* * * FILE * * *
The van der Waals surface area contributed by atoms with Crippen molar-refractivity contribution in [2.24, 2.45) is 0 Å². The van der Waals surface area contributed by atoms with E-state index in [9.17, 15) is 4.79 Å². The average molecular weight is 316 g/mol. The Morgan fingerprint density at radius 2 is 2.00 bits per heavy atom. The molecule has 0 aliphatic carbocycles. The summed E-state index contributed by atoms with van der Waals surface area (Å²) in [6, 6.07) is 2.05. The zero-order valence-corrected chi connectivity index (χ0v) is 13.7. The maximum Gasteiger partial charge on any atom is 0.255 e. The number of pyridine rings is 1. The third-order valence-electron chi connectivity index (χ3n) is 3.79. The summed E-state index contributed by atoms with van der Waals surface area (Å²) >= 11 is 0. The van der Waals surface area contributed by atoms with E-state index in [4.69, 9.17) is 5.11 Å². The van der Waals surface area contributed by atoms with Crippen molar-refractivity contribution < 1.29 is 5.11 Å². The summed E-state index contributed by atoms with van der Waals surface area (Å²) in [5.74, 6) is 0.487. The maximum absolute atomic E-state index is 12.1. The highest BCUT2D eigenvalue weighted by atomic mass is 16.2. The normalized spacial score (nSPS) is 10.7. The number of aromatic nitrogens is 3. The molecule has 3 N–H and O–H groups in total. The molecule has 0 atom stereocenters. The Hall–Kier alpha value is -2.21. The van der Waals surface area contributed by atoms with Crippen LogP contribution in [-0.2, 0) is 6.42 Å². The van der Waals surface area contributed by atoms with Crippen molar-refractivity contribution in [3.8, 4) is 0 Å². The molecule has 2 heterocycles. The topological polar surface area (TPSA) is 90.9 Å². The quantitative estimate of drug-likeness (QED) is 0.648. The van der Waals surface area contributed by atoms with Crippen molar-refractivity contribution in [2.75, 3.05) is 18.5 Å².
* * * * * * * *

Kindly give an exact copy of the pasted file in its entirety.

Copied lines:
The van der Waals surface area contributed by atoms with Crippen molar-refractivity contribution in [2.24, 2.45) is 0 Å². The van der Waals surface area contributed by atoms with E-state index in [9.17, 15) is 4.79 Å². The average molecular weight is 316 g/mol. The Morgan fingerprint density at radius 2 is 2.00 bits per heavy atom. The molecule has 0 aliphatic carbocycles. The summed E-state index contributed by atoms with van der Waals surface area (Å²) in [6, 6.07) is 2.05. The zero-order valence-corrected chi connectivity index (χ0v) is 13.7. The maximum Gasteiger partial charge on any atom is 0.255 e. The number of pyridine rings is 1. The third-order valence-electron chi connectivity index (χ3n) is 3.79. The summed E-state index contributed by atoms with van der Waals surface area (Å²) >= 11 is 0. The van der Waals surface area contributed by atoms with E-state index in [4.69, 9.17) is 5.11 Å². The van der Waals surface area contributed by atoms with Crippen molar-refractivity contribution < 1.29 is 5.11 Å². The summed E-state index contributed by atoms with van der Waals surface area (Å²) in [5.74, 6) is 0.487. The maximum absolute atomic E-state index is 12.1. The highest BCUT2D eigenvalue weighted by atomic mass is 16.2. The normalized spacial score (nSPS) is 10.7. The number of aromatic nitrogens is 3. The molecule has 3 N–H and O–H groups in total. The molecule has 0 atom stereocenters. The Hall–Kier alpha value is -2.21. The van der Waals surface area contributed by atoms with Crippen LogP contribution in [-0.2, 0) is 6.42 Å². The van der Waals surface area contributed by atoms with Crippen molar-refractivity contribution in [3.8, 4) is 0 Å². The molecule has 2 heterocycles. The topological polar surface area (TPSA) is 90.9 Å². The quantitative estimate of drug-likeness (QED) is 0.648. The van der Waals surface area contributed by atoms with Crippen molar-refractivity contribution in [2.75, 3.05) is 18.5 Å².